*What is *Maximum Advantage?

## Wednesday, April 30, 2008

### The Resilient Community

John Robb: The Resilient Community: Read Here & Here. As Things Fall Apart. The fall back is DIY community. Unfortunately, a sense of community has largely ceased to exist as a reality for those "completely tied to or immersed in the legacy system," as Robb puts it. There's more to community than just houses.

## Monday, April 28, 2008

###
Physics and Philosophy - *Thoughts on the Implications of Quantum Mechanics, and Other Matters* #10vii

10. On Quantum Mechanics:

vii. Classically, in a simple system, if we know the initial conditions of a system, such as its position and momentum, we can determine the entire particle’s future and history. In quantum mechanics, this knowledge is impossible to determine. We may only know probabilities, not absolutes. The world below the level of the Correspondence Principle ceases to be strictly causal, but rather becomes causal and probabilistic.

vii. Classically, in a simple system, if we know the initial conditions of a system, such as its position and momentum, we can determine the entire particle’s future and history. In quantum mechanics, this knowledge is impossible to determine. We may only know probabilities, not absolutes. The world below the level of the Correspondence Principle ceases to be strictly causal, but rather becomes causal and probabilistic.

## Tuesday, April 22, 2008

### Propaganda: Believing Your Own Lies

William S. Lind's latest installment of On War concerns the dangers of believing your own propaganda (i.e. lies) in war. As he concludes:

In the end, the Administration's (and the Pentagon's) insistence that the Iraqi state, government, army and police are real blinds only themselves. Iraqis know they are not. The American public knows they are not. The average Hottentot probably knows they are not. Do the members of the Senate Committees on Armed Services and Foreign Relations know less that the average Hottentot? So last week's hearings might suggest, and such is the power of empty words.And such is the power of self-delusion. Saying something does not make it so. So much for "We create our own reality."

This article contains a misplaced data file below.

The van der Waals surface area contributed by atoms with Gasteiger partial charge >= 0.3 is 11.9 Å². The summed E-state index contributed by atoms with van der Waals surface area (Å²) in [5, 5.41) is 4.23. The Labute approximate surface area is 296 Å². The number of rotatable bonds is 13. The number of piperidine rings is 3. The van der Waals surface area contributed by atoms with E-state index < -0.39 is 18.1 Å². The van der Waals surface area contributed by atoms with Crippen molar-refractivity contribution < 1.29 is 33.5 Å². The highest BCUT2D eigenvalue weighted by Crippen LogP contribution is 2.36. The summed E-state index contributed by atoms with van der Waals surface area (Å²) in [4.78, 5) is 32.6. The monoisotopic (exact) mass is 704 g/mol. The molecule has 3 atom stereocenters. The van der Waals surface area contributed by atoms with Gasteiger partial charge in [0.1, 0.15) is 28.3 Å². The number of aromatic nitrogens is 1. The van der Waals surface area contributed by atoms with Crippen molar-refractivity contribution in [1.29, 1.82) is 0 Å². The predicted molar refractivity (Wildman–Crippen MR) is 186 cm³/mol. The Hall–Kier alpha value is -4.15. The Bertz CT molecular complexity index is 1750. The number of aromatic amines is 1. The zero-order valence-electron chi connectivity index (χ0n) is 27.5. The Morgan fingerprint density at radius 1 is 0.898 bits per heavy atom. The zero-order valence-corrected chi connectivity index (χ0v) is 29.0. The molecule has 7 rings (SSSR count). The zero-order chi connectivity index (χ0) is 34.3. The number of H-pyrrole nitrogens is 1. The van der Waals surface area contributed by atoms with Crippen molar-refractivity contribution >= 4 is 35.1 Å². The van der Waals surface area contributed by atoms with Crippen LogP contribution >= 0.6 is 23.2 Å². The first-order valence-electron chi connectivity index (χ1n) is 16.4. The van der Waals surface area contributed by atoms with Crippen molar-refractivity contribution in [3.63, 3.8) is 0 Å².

## Friday, April 18, 2008

###
Physics and Philosophy - *Thoughts on the Implications of Quantum Mechanics, and Other Matters* Section #10vi

10. On Quantum Mechanics:

vi. The Correspondence Principle states that the behavior of quantum mechanical systems reproduce classical physics in the limit of large quantum numbers. Quantum effects “wash” out, or become too minute to observe, for objects larger than most molecules (or so). Scientific theory must always account for observation.

vi. The Correspondence Principle states that the behavior of quantum mechanical systems reproduce classical physics in the limit of large quantum numbers. Quantum effects “wash” out, or become too minute to observe, for objects larger than most molecules (or so). Scientific theory must always account for observation.

## Sunday, April 13, 2008

###
Physics and Philosophy - *Thoughts on the Implications of Quantum Mechanics, and Other Matters* Section #10v

10. On Quantum Mechanics: